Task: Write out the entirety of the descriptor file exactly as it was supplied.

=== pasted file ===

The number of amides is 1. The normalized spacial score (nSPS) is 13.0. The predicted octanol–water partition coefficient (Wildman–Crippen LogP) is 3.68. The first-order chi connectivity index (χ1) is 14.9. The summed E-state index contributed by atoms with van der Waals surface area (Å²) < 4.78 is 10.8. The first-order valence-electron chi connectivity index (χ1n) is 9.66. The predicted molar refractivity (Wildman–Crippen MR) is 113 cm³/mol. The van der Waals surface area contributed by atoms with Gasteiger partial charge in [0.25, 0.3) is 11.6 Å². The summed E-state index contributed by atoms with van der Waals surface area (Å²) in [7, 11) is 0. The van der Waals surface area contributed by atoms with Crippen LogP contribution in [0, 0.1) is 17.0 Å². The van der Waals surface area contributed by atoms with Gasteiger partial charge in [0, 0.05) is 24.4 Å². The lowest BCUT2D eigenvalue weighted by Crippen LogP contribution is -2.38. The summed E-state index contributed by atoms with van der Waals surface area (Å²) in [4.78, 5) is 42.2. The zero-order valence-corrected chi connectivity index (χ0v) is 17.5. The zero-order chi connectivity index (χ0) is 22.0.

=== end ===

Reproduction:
The number of amides is 1. The normalized spacial score (nSPS) is 13.0. The predicted octanol–water partition coefficient (Wildman–Crippen LogP) is 3.68. The first-order chi connectivity index (χ1) is 14.9. The summed E-state index contributed by atoms with van der Waals surface area (Å²) < 4.78 is 10.8. The first-order valence-electron chi connectivity index (χ1n) is 9.66. The predicted molar refractivity (Wildman–Crippen MR) is 113 cm³/mol. The van der Waals surface area contributed by atoms with Gasteiger partial charge in [0.25, 0.3) is 11.6 Å². The summed E-state index contributed by atoms with van der Waals surface area (Å²) in [7, 11) is 0. The van der Waals surface area contributed by atoms with Crippen LogP contribution in [0, 0.1) is 17.0 Å². The van der Waals surface area contributed by atoms with Gasteiger partial charge in [0, 0.05) is 24.4 Å². The lowest BCUT2D eigenvalue weighted by Crippen LogP contribution is -2.38. The summed E-state index contributed by atoms with van der Waals surface area (Å²) in [4.78, 5) is 42.2. The zero-order valence-corrected chi connectivity index (χ0v) is 17.5. The zero-order chi connectivity index (χ0) is 22.0.